Bookselling is difficult work, and given the challenges of pay, hours, physical labor, and customer service, a career in bookselling is not for everyone. But at Philadelphia’s Uncle Bobbie’s Coffee & Books, bookstore manager Evisa Gallman sees a long future for herself in her occupation. “Something that keeps coming up, that keeps recharging my batteries in this position, is knowing that you’re so valued,” she said. “It’s a completely different work experience, and quite a different relationship to a career.”
That Uncle Bobbie’s is valued is seen in the meteoric rise of the Black-owned indie bookstore. It opened in 2017 with a mission to provide readers a space where community, respect, and ideas are in constant conversation with one another. That vision was created by owner Marc Lamont Hill, who is also an author and a professor of media studies and urban education at nearby Temple University.
Hill is at his most excited when he is talking about books, and he credits his uncle Bobbie with giving him access to a huge home library and a passion for the social and intellectual importance of literature. It helped turn Hill into more than just a reader. Since his teens, he has been a bookseller, first selling books on outdoor tables on the streets of Philadelphia. Later, he managed two stores in Atlanta. All the while, he haunted every bookshop he could find.
But with each year that passed, Hill watched as many of the bookstores he loved disappeared. So did an ethic about the role of books in community building that he wanted to revive. He chose the city’s Germantown neighborhood to do it, believing that it is important for the predominantly Black neighborhood to have a Black-owned literary institution and café.
“My wildly ambitious dream for the store was that it would be a real community hub for Philadelphia,” Hill said. “What I didn’t anticipate—what I couldn’t anticipate—was that we would become a kind of national hub with just one store.”
Yet Uncle Bobbie’s has become just that. When the store had to close due to the Covid-19 pandemic, operations manager Justin Moore launched a GoFundMe campaign with a goal of raising $50,000; the store raised almost $100,000. When a break-in shuttered the store in August, Moore and Gallman promised customers they would reopen within a day; when they arrived the next morning, there was a line around the block that lasted until the store closed. And when the killing of George Floyd sparked nationwide protests and a renewed reckoning with racial justice, orders flooded in from far outside Philadelphia.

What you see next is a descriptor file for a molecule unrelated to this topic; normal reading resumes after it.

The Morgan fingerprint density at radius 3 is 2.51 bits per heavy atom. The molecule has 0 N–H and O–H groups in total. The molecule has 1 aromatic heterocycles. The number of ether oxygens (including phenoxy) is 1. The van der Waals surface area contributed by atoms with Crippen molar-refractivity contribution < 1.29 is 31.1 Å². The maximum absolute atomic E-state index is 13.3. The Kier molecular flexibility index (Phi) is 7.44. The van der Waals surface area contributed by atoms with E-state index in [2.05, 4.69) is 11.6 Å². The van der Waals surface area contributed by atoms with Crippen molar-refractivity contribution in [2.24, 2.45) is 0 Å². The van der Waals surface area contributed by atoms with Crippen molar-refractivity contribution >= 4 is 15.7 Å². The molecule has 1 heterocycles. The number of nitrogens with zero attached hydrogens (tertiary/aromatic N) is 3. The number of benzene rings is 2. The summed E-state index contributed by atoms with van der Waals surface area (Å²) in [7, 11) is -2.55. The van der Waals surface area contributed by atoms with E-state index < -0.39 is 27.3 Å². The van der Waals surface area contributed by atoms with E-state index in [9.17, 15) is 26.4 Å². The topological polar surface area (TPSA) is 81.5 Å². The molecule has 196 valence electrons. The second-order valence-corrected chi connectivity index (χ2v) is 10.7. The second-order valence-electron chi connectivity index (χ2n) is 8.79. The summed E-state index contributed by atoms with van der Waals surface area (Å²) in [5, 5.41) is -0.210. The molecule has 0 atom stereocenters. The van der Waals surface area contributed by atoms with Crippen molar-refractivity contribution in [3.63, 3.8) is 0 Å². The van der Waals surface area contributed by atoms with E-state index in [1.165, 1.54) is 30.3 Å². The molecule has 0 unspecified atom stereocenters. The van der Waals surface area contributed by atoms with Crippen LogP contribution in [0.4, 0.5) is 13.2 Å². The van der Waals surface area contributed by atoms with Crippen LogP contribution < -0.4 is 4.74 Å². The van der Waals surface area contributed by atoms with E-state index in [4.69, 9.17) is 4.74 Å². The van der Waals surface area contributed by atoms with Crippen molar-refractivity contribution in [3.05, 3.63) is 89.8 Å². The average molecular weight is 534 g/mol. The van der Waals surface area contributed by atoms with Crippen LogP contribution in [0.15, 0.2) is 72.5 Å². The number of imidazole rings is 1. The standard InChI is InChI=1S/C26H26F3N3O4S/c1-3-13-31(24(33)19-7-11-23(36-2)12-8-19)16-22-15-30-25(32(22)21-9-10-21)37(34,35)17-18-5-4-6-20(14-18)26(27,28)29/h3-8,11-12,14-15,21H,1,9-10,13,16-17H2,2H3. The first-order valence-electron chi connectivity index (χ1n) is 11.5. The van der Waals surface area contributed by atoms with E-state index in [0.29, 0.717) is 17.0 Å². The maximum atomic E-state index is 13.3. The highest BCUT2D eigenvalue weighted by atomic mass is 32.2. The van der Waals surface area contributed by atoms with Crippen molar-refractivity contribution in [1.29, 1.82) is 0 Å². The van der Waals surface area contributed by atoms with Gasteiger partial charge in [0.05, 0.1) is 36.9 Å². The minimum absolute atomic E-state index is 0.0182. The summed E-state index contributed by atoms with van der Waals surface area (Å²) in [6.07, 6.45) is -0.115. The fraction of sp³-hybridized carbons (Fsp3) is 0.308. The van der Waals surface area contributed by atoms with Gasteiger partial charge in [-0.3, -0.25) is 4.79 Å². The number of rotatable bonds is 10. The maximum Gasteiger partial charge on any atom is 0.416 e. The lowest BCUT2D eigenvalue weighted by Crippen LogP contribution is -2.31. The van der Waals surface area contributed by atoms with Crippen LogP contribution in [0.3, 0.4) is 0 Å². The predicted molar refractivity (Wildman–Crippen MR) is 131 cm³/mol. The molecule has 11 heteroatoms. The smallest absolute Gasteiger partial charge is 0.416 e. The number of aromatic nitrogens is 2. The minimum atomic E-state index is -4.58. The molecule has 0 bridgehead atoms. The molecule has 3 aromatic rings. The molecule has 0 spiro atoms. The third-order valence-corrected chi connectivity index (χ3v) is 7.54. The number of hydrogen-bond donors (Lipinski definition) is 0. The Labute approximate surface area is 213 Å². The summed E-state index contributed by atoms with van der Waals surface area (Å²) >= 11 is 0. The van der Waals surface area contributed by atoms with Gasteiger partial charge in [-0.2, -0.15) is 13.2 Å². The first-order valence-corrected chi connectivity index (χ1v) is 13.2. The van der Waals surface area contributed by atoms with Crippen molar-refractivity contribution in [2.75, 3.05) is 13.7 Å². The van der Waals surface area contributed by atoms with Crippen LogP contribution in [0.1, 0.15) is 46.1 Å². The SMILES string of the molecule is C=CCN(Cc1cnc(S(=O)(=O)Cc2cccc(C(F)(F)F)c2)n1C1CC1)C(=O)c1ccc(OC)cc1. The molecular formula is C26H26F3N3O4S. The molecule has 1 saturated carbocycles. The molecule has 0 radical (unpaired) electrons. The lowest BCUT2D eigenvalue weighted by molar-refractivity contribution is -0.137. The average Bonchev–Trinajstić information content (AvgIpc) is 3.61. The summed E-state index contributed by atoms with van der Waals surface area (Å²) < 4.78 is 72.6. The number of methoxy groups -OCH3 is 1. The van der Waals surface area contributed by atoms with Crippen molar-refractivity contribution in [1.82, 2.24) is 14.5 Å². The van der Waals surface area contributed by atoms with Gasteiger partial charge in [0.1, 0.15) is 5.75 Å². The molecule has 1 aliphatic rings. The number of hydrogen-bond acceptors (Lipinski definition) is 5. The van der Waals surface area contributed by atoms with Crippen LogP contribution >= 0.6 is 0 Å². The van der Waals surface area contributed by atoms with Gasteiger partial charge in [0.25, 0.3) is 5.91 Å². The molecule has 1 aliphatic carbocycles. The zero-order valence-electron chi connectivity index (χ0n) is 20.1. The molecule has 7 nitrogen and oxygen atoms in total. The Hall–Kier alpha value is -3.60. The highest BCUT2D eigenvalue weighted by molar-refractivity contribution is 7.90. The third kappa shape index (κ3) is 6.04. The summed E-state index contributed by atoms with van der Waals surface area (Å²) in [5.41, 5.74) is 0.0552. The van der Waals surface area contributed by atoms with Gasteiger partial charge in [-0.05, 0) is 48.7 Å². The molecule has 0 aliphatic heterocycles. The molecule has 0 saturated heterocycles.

“People from all over the country were calling Uncle Bobbie’s saying, ‘We need to learn. We need to understand race differently. What books can you recommend?’ ” Hill said. “There was a crisis. People wanted to look somewhere. And they thought we’d have the right answer.”
The store’s rise to prominence in such a short time is hardly accidental. The booksellers at Uncle Bobbie’s work to create a unique bookselling experience. For instance, the store contains sections that few other bookstores do—from Third World Revolutions to Africana—and even within conventional sections, the authors featured are not conventional. The philosophy section has more authors like Frantz Fanon, the late French West Indian psychiatrist and political philosopher, than Socrates. Gallman delights in stocking a book by bell hooks in the wellness section. And Moore regularly disappears into the children’s section to peruse a sea of books featuring characters that look like the readers who come in, including his young daughter. Gallman has an ability to source books that are not always carried by large publishers and distributors.
Hill relishes the chance to come up with thematic panel discussions that engage the community and doesn’t charge for events or require purchase of books. Each year, the store hosts a Martin Luther King Jr. symposium and a Malcolm X symposium, among others.
Hill’s commitment to keeping events free can be challenging—especially with high profile authors who want to read at the store—because publishers are growing accustomed to guaranteed book sales that come with ticketed events that include book purchases. Not charging can also affect the store’s bottom line.
The most powerful way Uncle Bobbie’s counters these challenges is by ensuring that customers feel like their continued engagement with the store is essential to maintaining its place as a cultural and intellectual hub. In the success of that message, Hill sees the affirmation of his original vision. He points to Barack Obama’s A Promised Land, which retails for $45 at the store, as an example. “You can buy it for half that price online, and people are still driving to Uncle Bobbie’s to get it,” he noted. “They’re intentional about how they spend their money and where they spend their money. You can get great lattes between University City, New Penn, and Uncle Bobbie’s, but people come here to get them. And it’s because of the kind of atmosphere we created. That’s the thing I’m most proud of—how invested people are in our doing what we do every day.”